Exegetical Studies in Zechariah Part 8 -- By: Charles Lee Feinberg
BSac 99:394 (Apr 42) p. 166
Exegetical Studies in Zechariah
(Continued from the January-March Number, 1942)
II. The Prophet’s Night-Visions, 1:17-6:15.
h. The Vision of the Four Chariots, 6:1-8.
There is a close relationship between this vision and the preceding ones of the fifth chapter. Just as the Lord will judge His nation for their unfaithfulness and disobedience, so He will visit the godless nations of the world who have arrayed themselves against Israel. Judgment, severe and irrevocable, will be the portion of both. Dods rightly states the object of the vision thus: “To convey the assurance that the reestablished order and peace of Israel, depicted in the foregoing visions, would not again be disturbed by the powers which had hitherto molested and oppressed God’s people.”1 Similarity exists between the first and last visions of the series of night-visions. The eighth vision concludes the cycle of the series; in its use of symbolism like that of the first vision it denotes the accomplishment of the purposes outlined from the very outset. There, horses and riders were seen engaged in the work of reconnoitering; here, war chariots are the instruments of the divine judgment. That which was determined of God through the findings of His scouting agents in chapter one is fully executed in chapter six through the chariots.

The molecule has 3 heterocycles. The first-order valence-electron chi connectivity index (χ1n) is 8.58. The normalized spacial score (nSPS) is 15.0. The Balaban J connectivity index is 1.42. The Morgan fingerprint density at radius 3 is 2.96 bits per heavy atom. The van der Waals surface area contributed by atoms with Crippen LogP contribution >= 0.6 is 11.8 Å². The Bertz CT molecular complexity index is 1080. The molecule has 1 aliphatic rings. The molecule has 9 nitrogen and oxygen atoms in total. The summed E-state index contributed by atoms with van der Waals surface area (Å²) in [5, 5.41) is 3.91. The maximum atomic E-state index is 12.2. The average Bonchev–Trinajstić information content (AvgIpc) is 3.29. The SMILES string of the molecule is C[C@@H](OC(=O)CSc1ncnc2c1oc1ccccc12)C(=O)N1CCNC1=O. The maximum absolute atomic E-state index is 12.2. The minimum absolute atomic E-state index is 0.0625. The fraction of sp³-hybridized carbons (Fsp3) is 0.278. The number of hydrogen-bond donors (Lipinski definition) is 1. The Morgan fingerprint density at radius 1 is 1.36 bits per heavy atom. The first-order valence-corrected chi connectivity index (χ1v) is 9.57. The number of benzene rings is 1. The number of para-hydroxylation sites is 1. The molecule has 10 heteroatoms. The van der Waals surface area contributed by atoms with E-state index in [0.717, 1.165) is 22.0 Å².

The distinctive features of the last vision are given in four particulars: (1) the place of departure of the chariots (verse 1); (2) the color of the horses (verses 2 and 3); (3) the meaning of the symbol of the chariots (verses 4 and 5)
BSac 99:394 (Apr 42) p. 167
and (4) the destinations of the chariots (verses 6, 7, and 8). The prophet brings the vision before us thus: “And again I lifted up my eyes, and saw, and behold, four chariots came forth from between the two mountains; and the mountains were mountains of brass” (v. 1). What is the meaning of the four chariots? Many expositors see in this figure a reference to the four great empires of Daniel’s prophecy (Pusey, Wright, Dennett, Kimchi, and others). Kelly states positively: “The four chariots are an unmistakable reference (mutatis mutandis) to the course of earthly power as already made known in detail by Daniel.”You must have a subscription and be logged in to read the entire article.
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